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A Short Guide to Gibson Ceilidh Pipes

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Before You Play

Your pipes have been set up and tested by us. Before you play check that the reeds are securely installed as they may have come loose during shipment.

Blowing

Ceilidh pipes (pronounced Kay-lee) are much easier to blow than Highland pipes and it will take a bit of practice in order to achieve the ideal pressure.

Blowpipe Valve

The valve will have to be replaced eventually. Smaller valves made specifically for Ceilidh pipes are available.

Seasoning

Both hide and synthetic bags do not need seasoning due to the light pressure required for playing Ceilidh pipes.

Care of Your Drones

Like any other bagpipe, Ceilidh pipes should not be exposed to extremes of temperature. Examples of this would be leaving them in a car on a summer's day or letting them dry out in the winter months. Less than 40% humidity is the danger zone and left uncared for in this climate your drones could develop cracks. We strongly suggest that you invest in case humidifier.

Oiling

The outside of the drones can be rubbed down with oil. We recommend Highland Pride Pipe Guard oil, as it does not contain wax or silicones. Oiling lightly once or twice during the minter months should be sufficient to protect your drones. You can apply oil to the bores with a narrow brush.

Hemping

We do not recommend the use of waxed hemp on Ceilidh pipe tuning pins. The pins are very easily broken due to over-hemping. We find that 100% cotton thread is perfect for hemping the tuning pins as it is easier to apply a very fine amount at a time. Broken tuning pins are not covered by the warranty.

Reeds

The large stock, which accommodates the drones, is called a common stock. In order to gain access to the reeds it is best to remove the whole unit rather than each individual drone. This will help prevent damaging the reeds. Regular practice chanter reeds are not recommended for use in the Ceilidh pipes. We only recommend reeds manufactured by Gibson Bagpipes. These have been specifically designed to operate at the required pitch and pressure. The reeds are relatively simple to work with. Each reed is identified as C = Chanter, B = Bass, T = Tenor and BR = Baritone.

Pressure

Unlike Highland pipes you will not need to "strike in" the Ceilidh drones. Just blow them up. If, on doing this you get a squeak from one of the drones simply apply a little more pressure. Take care not to over-blow. Test Low A with High A for a good octave. We do not advise that you make any adjustments to the reeds until you are certain that you are blowing steadily and at the correct pressure. If you have difficulty finding the optimum pressure we recommend under-blowing until you hear the chanter "gurgle". The required pressure will then be achieved by increasing pressure very slightly until the chanter sounds proper. This may take some practice.

Chanter Reeds

The reeds will need some time to settle in. If your chanter reed squeals or is harsh sounding sand lightly on the top half of the blade. Two strokes on each side will be fine. Test the reed in the pipes and repeat sanding if needed. Use 320 - wet/dry sandpaper.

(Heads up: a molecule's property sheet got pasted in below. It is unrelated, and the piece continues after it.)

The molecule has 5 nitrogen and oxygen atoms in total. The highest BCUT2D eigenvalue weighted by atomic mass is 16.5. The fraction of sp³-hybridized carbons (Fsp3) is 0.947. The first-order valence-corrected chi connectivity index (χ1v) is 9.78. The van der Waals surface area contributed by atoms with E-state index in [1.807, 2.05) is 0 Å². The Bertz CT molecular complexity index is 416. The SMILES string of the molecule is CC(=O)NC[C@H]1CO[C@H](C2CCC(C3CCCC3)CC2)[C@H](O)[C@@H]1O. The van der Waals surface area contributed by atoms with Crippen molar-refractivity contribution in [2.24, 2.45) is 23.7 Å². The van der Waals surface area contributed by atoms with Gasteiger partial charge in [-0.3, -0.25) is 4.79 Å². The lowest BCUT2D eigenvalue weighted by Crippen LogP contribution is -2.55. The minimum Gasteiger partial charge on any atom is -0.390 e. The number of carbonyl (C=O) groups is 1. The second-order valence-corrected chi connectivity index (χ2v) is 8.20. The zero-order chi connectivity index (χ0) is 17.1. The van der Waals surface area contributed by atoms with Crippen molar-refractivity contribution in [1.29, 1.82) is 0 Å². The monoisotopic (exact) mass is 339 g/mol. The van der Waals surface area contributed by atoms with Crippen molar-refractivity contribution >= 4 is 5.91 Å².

Tenor Drone Reed

This reed should be slightly stronger than the Bass and Baritone. However, it should not growl or squeal. This means it is too strong. As with the chanter reed this can be remedied by sanding. Do this a little at a time and test in the pipes after each adjustment. If you find the drone fluctuates the reed is probably too weak and should be replaced.

Baritone Drone Reed

The baritone drone requires the weakest reed and can be manipulated in the same way as the tenor reed.

Bass Drone Reed

If you find your bass drone unsteady it is probably to weak. This can be remedied by snipping about a thumbnails width off the top of the blade. This will make your bass drone tune higher but it should now be stronger and steadier. If it is now too strong try some light sanding.

Tuning

Ceilidh pipes can be tuned in more or less the same way as highland pipes. The baritone drone produces the note E. It is the fifth note above your concert A. Once your tenor and bass are tuned just bring the baritone in until it sounds right. It will take time for your ear to tune in to the pitch of the baritone drone. Take time to practice blowing your pipes steadily. If you cannot blow a steady tone tuning will be impossible. Make sure that you are blowing steadily before making any adjustments to the reeds. These pipes are very easy to over blow.

Key

Unlike Highland pipes your Ceilidh pipes are in the key of A. This means that your A should be the same as that on a piano. Your low A being at the third octave. The Low A should be 440Hz. The chanter scale differs from a major A scale because it has a flattened 7th (High G). The pipe scale is made up of one full octave with the 7th flattened plus one note below (Low G). Your notes from lowest to highest are as follows: LowG LowA B C# (# = sharp) D E F# HighG HighA



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